TOLEDO, Ohio — The new housing commissioner for Toledo, Rosalyn Clemens, has made applying for lead abatement grants in the city easier.

She's only been in her position for six weeks, said that making sure homes are lead-safe is not just her job, it's a moral issue. Already, Clemens has shortened applications in the hopes it will motivate more people to make sure their housing is safe.

"Due to the age of the housing stock, the chance is very great that you may be living in a house that's not lead-safe," Clemens said.

Eighty-seven percent of the housing in Toledo was built before 1978. That's the year generally used as a benchmark to determine whether or not it's likely to have lead paint.

"There's three pots of money, potentially, that a homeowner and a landlord can access to make your home lead-safe," Clemens said.

The city has grant money available for people who qualify right now. 

If you own and live in the home, it needs to be your primary residence. Children up to six years old or a pregnant person need to live there, or you need to have kids spending at least 10 weeks out of the year there to be eligible.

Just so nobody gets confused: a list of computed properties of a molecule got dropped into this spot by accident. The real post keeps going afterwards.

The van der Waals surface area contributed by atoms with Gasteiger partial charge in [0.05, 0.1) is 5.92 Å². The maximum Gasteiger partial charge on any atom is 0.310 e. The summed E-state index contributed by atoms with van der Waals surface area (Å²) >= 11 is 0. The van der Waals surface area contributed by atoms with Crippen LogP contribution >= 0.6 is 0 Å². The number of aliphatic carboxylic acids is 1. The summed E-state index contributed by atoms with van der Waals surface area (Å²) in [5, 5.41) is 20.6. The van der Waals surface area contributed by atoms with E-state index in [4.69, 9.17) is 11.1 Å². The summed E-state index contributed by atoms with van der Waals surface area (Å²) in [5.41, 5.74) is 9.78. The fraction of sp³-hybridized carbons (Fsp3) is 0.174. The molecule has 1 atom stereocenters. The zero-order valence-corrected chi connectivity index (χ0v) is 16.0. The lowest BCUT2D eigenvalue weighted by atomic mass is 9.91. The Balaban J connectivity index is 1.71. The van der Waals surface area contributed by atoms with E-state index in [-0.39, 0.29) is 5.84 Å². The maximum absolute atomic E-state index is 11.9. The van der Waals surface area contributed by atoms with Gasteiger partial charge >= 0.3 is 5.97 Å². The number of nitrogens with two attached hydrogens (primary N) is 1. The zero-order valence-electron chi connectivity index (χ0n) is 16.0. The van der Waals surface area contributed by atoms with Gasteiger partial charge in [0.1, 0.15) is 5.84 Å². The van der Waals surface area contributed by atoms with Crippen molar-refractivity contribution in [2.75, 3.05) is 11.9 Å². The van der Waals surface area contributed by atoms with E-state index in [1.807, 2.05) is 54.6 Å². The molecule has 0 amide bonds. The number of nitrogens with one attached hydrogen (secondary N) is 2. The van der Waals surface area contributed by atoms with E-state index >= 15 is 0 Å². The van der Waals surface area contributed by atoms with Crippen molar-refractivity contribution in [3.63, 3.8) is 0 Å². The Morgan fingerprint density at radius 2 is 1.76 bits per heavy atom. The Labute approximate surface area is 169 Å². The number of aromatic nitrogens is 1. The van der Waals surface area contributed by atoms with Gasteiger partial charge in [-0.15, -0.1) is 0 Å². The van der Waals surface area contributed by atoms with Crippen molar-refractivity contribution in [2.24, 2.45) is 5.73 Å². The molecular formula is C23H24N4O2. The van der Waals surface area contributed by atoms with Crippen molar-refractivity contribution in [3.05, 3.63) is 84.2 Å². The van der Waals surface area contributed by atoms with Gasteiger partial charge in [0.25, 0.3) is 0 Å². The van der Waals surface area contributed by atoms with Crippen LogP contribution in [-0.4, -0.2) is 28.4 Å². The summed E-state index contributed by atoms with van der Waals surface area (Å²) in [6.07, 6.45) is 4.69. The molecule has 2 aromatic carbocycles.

"So, for those people, you can qualify for up to $16,000 to get your property lead-safe," Clemens said.

Landlords can be eligible too. 

"You can get up to $14,000. You would have to verify the incomes of your tenants," Clemens said.

Other qualifiers include having property insurance, being up-to-date on the mortgage and up-to-date or enrolled in a tax payment plan.

The programs already exist, but don't have the level of enrollment she would like to see.

"We have about 154 active cases. We have closed and cleared only 24," Clemens said.

Clemens said she would love to see the program fill up, because that doesn't mean the program would be over, it just means the city could continue to apply for more grant money to help make more homes lead safe.

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